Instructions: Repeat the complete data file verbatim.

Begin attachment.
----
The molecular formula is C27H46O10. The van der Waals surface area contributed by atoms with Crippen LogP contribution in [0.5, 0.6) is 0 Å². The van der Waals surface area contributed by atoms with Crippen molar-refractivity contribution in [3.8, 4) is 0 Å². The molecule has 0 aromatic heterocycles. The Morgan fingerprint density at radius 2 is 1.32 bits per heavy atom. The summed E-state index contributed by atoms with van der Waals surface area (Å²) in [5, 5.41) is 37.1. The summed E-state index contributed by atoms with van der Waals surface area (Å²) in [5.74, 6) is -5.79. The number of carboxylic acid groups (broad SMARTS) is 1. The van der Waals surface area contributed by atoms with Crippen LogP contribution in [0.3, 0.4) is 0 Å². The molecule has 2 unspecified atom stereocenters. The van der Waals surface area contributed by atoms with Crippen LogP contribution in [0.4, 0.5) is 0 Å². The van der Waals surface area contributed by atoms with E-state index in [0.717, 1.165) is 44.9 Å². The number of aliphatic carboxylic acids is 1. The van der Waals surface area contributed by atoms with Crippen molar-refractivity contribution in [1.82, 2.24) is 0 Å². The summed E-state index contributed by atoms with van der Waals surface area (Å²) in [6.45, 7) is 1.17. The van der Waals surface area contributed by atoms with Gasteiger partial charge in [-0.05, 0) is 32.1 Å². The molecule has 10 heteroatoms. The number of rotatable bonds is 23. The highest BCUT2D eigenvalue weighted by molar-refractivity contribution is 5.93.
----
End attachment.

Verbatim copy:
The molecular formula is C27H46O10. The van der Waals surface area contributed by atoms with Crippen LogP contribution in [0.5, 0.6) is 0 Å². The van der Waals surface area contributed by atoms with Crippen molar-refractivity contribution in [3.8, 4) is 0 Å². The molecule has 0 aromatic heterocycles. The Morgan fingerprint density at radius 2 is 1.32 bits per heavy atom. The summed E-state index contributed by atoms with van der Waals surface area (Å²) in [5, 5.41) is 37.1. The summed E-state index contributed by atoms with van der Waals surface area (Å²) in [5.74, 6) is -5.79. The number of carboxylic acid groups (broad SMARTS) is 1. The van der Waals surface area contributed by atoms with Crippen LogP contribution in [0.3, 0.4) is 0 Å². The molecule has 2 unspecified atom stereocenters. The van der Waals surface area contributed by atoms with Crippen LogP contribution in [0.4, 0.5) is 0 Å². The van der Waals surface area contributed by atoms with E-state index in [0.717, 1.165) is 44.9 Å². The number of aliphatic carboxylic acids is 1. The van der Waals surface area contributed by atoms with Crippen molar-refractivity contribution in [1.82, 2.24) is 0 Å². The summed E-state index contributed by atoms with van der Waals surface area (Å²) in [6.45, 7) is 1.17. The van der Waals surface area contributed by atoms with Gasteiger partial charge in [-0.05, 0) is 32.1 Å². The molecule has 10 heteroatoms. The number of rotatable bonds is 23. The highest BCUT2D eigenvalue weighted by molar-refractivity contribution is 5.93.